Brexit Highlights Debt Problem, But Investors Shouldn't Be Too Worried

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Summary

A recent spike in Business Debt Delinquencies mirrors spikes we had before the Dot-Com Bubble and Financial Crisis of 2008.

A 2% decline in bank profits in Q1 reflects this increase in delinquent debts, and has resulted in slower C&I credit flow.

Brexit brings to the forefront global economic growth concerns, and potential international recessions make our debt problem look even more foreboding.

We argue that the rise in delinquent debts is not enough to cause an earthquake in the US economy.

We further argue that the lack of leverage in the US today prevents another economic collapse on the order of magnitude of a 2008 Financial Crisis.

In light of Brexit, we would like to draw investors attention to a chart which gained some popularity about a month ago based on Q1 Fed data on delinquencies and charge-offs for all commercial banks. The chart which some, including well-read blog ZeroHedge, claimed was indicative of a looming US economic recession, shows a rather worrisome spike in Business Debt Delinquencies that mirrors spikes we had before the Dot-Com Bubble of 2000 and the 2008 Financial Crisis.

For reference, debt delinquencies are defined as debts that are 30 days or more past due, so a spike in the chart above means a greater number of business debts that are 30 days or more past due. Obviously, this can be a leading indicator of an economic recession as the delinquencies can turn into defaults.

It doesn't help that bank profits declined 2% in Q1, mostly because of an increase in loan loss provisions for future loss in commercial and industrial loans. Perhaps not so coincidentally, the C&I loan growth rate has dramatically cooled off recently. In other words, banks are becoming increasingly reluctant to loan money to C&I business because the number of delinquent debts is skyrocketing. Normally, this translates into a slower credit flow, lower corporate investment, slowed GDP growth, and overall weaker economic activity.

A recent Brexit highlights these issues. Global economic concerns are at new highs. The Pound is in free fall, and the Euro is sliding too. Indices around the world have taken a beating since the Brexit. Moody's has come out and said Brexit is bad for UK growth and debt. S&P went ahead and cut its UK credit rating. Goldman Sachs (NYSE:GS) is calling for a UK recession in 2017. The EU is looking at potentially burdening a mountain of debt and even further disintegration. Famed investor Jim Rodgers is calling for the worst bear market in this "lifetime", and his fears are mirrored by Alan Greenspan and others. Coupling these fears with the chart above makes it seem like a recession is looming and maybe even an inevitable ending to what has been a slow-growth US economic recovery since 2008.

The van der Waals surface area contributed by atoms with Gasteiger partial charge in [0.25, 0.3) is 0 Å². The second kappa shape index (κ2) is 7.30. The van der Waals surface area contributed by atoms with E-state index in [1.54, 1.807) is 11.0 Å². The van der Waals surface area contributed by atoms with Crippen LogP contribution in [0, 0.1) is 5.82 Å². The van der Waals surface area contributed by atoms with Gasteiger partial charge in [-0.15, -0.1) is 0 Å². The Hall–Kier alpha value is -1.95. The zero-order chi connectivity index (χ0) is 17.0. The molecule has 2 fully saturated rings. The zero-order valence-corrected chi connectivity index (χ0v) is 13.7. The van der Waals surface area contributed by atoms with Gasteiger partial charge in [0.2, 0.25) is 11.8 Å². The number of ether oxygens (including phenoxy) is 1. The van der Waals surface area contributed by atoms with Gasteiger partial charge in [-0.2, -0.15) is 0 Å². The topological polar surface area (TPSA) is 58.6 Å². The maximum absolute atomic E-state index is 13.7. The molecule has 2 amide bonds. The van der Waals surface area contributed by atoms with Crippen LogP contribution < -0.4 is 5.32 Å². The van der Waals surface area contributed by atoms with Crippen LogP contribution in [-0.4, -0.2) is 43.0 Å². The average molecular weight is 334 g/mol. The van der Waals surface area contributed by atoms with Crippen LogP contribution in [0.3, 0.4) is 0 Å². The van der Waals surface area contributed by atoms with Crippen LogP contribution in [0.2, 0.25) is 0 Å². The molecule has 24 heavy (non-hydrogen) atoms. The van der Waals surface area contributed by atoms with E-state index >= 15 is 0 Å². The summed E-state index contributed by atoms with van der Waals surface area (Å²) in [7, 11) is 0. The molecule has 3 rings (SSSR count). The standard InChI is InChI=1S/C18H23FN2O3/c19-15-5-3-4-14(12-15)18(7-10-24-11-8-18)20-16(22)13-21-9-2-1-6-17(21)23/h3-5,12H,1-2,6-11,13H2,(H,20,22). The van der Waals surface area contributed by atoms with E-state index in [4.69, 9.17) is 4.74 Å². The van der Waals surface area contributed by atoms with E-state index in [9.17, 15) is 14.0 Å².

Our opinion, though, is quite different. The chart above, while foreboding, isn't terribly promising. We are talking about a ~$15 billion spike in an $18 trillion economy. We do not really think there is enough magnitude here to trip up our steady economic growth (by comparison, the US economy weighed in at $14.7 trillion in 2008). Moreover, the 137% growth in delinquent debts since 4Q14 is energy-driven, and a rebound in commodity prices, specifically oil, should help push contain these delinquent debts. While commodities have taken a hit recently, a great deal are significantly up in 2016.

WTI Crude Oil Spot Price Chart

WTI Crude Oil Spot Price data by YCharts

As it relates to a repeat of 2008, there isn't enough leverage in the US to cause that sort of collapse. US banks have passed the stress test by a very comfortable margin, and that was in the event of a very severe global economic recession. Right now, we are looking at a global economic slowdown, not a severe crash.

The lack of leverage extends to average American as well. Some data from USA Today shows that two-thirds of Americans live paycheck to paycheck, with upwards of three-fourths of Americans earning less than $50,000 per year saying they would have trouble finding enough money to cover a $1,000 emergency. Despite this pessimistic read on Americans' balance sheets, Fed data suggests otherwise. The PSR (Personal Savings Rate) is right around 5.4%and is well above where it was heading into 2008. We argue that it seems Americans' balance sheets are actually much more well positioned for a recession than they were in 2008.

US Personal Saving Rate Chart

US Personal Saving Rate data by YCharts

In sum, we do not think that a $15 billion spike in an $18 trillion economy is enough to trip up an economy that otherwise seems to be gradually growing. We also think the current lack of leverage in the US prevents a serious economic collapse from happening soon. As of a result of these beliefs, we are buyers of the Brexit sell-off as we think the market is giving investors an opportunity to buy into high-growth names at value prices.

Disclosure: I/we have no positions in any stocks mentioned, and no plans to initiate any positions within the next 72 hours.

I wrote this article myself, and it expresses my own opinions. I am not receiving compensation for it (other than from Seeking Alpha). I have no business relationship with any company whose stock is mentioned in this article.